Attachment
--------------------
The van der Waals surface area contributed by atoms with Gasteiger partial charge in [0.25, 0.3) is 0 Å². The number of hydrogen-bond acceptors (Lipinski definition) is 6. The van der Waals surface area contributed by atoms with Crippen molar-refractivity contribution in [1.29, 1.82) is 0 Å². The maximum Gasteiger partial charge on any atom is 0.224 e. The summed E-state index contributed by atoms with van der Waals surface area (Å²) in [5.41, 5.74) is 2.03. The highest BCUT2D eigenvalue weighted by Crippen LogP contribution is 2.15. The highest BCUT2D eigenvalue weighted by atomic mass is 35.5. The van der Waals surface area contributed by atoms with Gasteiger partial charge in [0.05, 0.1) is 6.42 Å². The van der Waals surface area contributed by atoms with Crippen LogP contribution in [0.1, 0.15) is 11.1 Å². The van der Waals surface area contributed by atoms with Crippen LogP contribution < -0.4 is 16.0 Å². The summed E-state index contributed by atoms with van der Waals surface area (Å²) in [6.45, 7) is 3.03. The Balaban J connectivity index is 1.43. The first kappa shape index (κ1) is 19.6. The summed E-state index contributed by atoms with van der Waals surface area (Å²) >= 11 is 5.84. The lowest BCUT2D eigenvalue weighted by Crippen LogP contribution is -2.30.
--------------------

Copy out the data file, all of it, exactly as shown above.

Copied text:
The van der Waals surface area contributed by atoms with Gasteiger partial charge in [0.25, 0.3) is 0 Å². The number of hydrogen-bond acceptors (Lipinski definition) is 6. The van der Waals surface area contributed by atoms with Crippen molar-refractivity contribution in [1.29, 1.82) is 0 Å². The maximum Gasteiger partial charge on any atom is 0.224 e. The summed E-state index contributed by atoms with van der Waals surface area (Å²) in [5.41, 5.74) is 2.03. The highest BCUT2D eigenvalue weighted by Crippen LogP contribution is 2.15. The highest BCUT2D eigenvalue weighted by atomic mass is 35.5. The van der Waals surface area contributed by atoms with Gasteiger partial charge in [0.05, 0.1) is 6.42 Å². The van der Waals surface area contributed by atoms with Crippen LogP contribution in [0.1, 0.15) is 11.1 Å². The van der Waals surface area contributed by atoms with Crippen LogP contribution < -0.4 is 16.0 Å². The summed E-state index contributed by atoms with van der Waals surface area (Å²) in [6.45, 7) is 3.03. The Balaban J connectivity index is 1.43. The first kappa shape index (κ1) is 19.6. The summed E-state index contributed by atoms with van der Waals surface area (Å²) >= 11 is 5.84. The lowest BCUT2D eigenvalue weighted by Crippen LogP contribution is -2.30.